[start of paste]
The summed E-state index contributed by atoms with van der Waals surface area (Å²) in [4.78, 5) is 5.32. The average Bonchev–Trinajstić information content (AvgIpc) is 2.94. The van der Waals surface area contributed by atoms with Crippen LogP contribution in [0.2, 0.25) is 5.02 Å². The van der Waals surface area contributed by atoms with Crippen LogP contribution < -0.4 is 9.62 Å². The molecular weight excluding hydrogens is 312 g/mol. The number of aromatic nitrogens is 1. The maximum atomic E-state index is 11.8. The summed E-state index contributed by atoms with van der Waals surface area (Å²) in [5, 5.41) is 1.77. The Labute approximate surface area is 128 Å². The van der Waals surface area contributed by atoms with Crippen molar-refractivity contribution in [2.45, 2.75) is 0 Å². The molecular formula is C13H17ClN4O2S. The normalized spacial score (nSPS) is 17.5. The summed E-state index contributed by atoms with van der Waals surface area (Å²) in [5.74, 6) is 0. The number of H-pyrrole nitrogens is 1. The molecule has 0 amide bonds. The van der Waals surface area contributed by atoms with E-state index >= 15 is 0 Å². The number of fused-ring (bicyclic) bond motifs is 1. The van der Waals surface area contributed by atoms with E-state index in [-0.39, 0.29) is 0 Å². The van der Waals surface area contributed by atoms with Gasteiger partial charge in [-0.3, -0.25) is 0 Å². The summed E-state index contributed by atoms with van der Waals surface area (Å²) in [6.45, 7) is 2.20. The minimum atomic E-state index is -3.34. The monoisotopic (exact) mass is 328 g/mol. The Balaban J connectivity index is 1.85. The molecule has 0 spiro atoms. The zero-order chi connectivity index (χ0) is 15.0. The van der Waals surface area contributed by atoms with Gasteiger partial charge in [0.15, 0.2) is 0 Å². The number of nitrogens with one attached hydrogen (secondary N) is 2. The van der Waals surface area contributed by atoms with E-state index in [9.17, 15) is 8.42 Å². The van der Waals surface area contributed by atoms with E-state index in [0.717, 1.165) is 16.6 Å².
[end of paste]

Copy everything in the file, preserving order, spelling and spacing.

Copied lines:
The summed E-state index contributed by atoms with van der Waals surface area (Å²) in [4.78, 5) is 5.32. The average Bonchev–Trinajstić information content (AvgIpc) is 2.94. The van der Waals surface area contributed by atoms with Crippen LogP contribution in [0.2, 0.25) is 5.02 Å². The van der Waals surface area contributed by atoms with Crippen LogP contribution < -0.4 is 9.62 Å². The molecular weight excluding hydrogens is 312 g/mol. The number of aromatic nitrogens is 1. The maximum atomic E-state index is 11.8. The summed E-state index contributed by atoms with van der Waals surface area (Å²) in [5, 5.41) is 1.77. The Labute approximate surface area is 128 Å². The van der Waals surface area contributed by atoms with Crippen molar-refractivity contribution in [2.45, 2.75) is 0 Å². The molecular formula is C13H17ClN4O2S. The normalized spacial score (nSPS) is 17.5. The summed E-state index contributed by atoms with van der Waals surface area (Å²) in [5.74, 6) is 0. The number of H-pyrrole nitrogens is 1. The molecule has 0 amide bonds. The van der Waals surface area contributed by atoms with E-state index >= 15 is 0 Å². The number of fused-ring (bicyclic) bond motifs is 1. The van der Waals surface area contributed by atoms with E-state index in [-0.39, 0.29) is 0 Å². The van der Waals surface area contributed by atoms with Gasteiger partial charge in [-0.3, -0.25) is 0 Å². The summed E-state index contributed by atoms with van der Waals surface area (Å²) in [6.45, 7) is 2.20. The minimum atomic E-state index is -3.34. The monoisotopic (exact) mass is 328 g/mol. The Balaban J connectivity index is 1.85. The molecule has 0 spiro atoms. The zero-order chi connectivity index (χ0) is 15.0. The van der Waals surface area contributed by atoms with Gasteiger partial charge in [0.15, 0.2) is 0 Å². The number of nitrogens with one attached hydrogen (secondary N) is 2. The van der Waals surface area contributed by atoms with E-state index in [9.17, 15) is 8.42 Å². The van der Waals surface area contributed by atoms with E-state index in [0.717, 1.165) is 16.6 Å².